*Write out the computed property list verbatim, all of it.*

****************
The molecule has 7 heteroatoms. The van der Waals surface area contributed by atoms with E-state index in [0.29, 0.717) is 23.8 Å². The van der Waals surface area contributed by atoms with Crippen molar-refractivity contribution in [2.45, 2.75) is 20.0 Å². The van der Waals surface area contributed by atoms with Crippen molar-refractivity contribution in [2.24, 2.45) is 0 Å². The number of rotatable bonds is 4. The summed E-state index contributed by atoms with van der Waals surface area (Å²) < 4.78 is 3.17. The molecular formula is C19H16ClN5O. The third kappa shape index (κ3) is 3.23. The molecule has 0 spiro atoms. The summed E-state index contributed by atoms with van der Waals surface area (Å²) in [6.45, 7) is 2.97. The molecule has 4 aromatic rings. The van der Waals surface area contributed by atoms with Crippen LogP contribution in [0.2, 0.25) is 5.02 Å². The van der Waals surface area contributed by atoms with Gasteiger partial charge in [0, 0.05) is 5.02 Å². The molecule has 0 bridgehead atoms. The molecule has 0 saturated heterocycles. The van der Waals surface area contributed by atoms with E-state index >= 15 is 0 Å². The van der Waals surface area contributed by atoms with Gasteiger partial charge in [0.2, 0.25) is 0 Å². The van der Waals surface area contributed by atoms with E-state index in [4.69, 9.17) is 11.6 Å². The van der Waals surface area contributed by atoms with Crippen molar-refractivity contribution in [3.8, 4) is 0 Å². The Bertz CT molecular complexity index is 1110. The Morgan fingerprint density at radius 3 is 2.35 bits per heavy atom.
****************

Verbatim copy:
The molecule has 7 heteroatoms. The van der Waals surface area contributed by atoms with E-state index in [0.29, 0.717) is 23.8 Å². The van der Waals surface area contributed by atoms with Crippen molar-refractivity contribution in [2.45, 2.75) is 20.0 Å². The van der Waals surface area contributed by atoms with Crippen molar-refractivity contribution in [2.24, 2.45) is 0 Å². The number of rotatable bonds is 4. The summed E-state index contributed by atoms with van der Waals surface area (Å²) < 4.78 is 3.17. The molecular formula is C19H16ClN5O. The third kappa shape index (κ3) is 3.23. The molecule has 0 spiro atoms. The summed E-state index contributed by atoms with van der Waals surface area (Å²) in [6.45, 7) is 2.97. The molecule has 4 aromatic rings. The van der Waals surface area contributed by atoms with Crippen LogP contribution in [0.2, 0.25) is 5.02 Å². The van der Waals surface area contributed by atoms with Gasteiger partial charge in [0, 0.05) is 5.02 Å². The molecule has 0 bridgehead atoms. The molecule has 0 saturated heterocycles. The van der Waals surface area contributed by atoms with E-state index >= 15 is 0 Å². The van der Waals surface area contributed by atoms with Gasteiger partial charge in [0.2, 0.25) is 0 Å². The van der Waals surface area contributed by atoms with E-state index in [4.69, 9.17) is 11.6 Å². The van der Waals surface area contributed by atoms with Crippen molar-refractivity contribution in [3.8, 4) is 0 Å². The Bertz CT molecular complexity index is 1110. The Morgan fingerprint density at radius 3 is 2.35 bits per heavy atom.